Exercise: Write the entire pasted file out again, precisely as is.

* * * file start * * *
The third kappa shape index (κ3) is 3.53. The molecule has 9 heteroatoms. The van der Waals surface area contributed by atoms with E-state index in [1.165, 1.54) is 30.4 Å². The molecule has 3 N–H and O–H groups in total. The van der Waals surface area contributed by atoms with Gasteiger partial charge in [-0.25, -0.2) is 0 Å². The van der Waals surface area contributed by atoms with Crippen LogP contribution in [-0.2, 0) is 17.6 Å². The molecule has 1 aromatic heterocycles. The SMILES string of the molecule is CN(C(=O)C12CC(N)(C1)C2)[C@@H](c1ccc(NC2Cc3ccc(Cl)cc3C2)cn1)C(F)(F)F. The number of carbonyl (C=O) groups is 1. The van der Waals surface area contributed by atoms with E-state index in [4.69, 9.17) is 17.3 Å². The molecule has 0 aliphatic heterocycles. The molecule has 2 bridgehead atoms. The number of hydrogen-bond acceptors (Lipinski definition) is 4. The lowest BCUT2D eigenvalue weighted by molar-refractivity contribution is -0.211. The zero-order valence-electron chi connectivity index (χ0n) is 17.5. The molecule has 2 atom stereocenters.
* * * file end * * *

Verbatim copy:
The third kappa shape index (κ3) is 3.53. The molecule has 9 heteroatoms. The van der Waals surface area contributed by atoms with E-state index in [1.165, 1.54) is 30.4 Å². The molecule has 3 N–H and O–H groups in total. The van der Waals surface area contributed by atoms with Gasteiger partial charge in [-0.25, -0.2) is 0 Å². The van der Waals surface area contributed by atoms with Crippen LogP contribution in [-0.2, 0) is 17.6 Å². The molecule has 1 aromatic heterocycles. The SMILES string of the molecule is CN(C(=O)C12CC(N)(C1)C2)[C@@H](c1ccc(NC2Cc3ccc(Cl)cc3C2)cn1)C(F)(F)F. The number of carbonyl (C=O) groups is 1. The van der Waals surface area contributed by atoms with E-state index in [4.69, 9.17) is 17.3 Å². The molecule has 0 aliphatic heterocycles. The molecule has 2 bridgehead atoms. The number of hydrogen-bond acceptors (Lipinski definition) is 4. The lowest BCUT2D eigenvalue weighted by molar-refractivity contribution is -0.211. The zero-order valence-electron chi connectivity index (χ0n) is 17.5. The molecule has 2 atom stereocenters.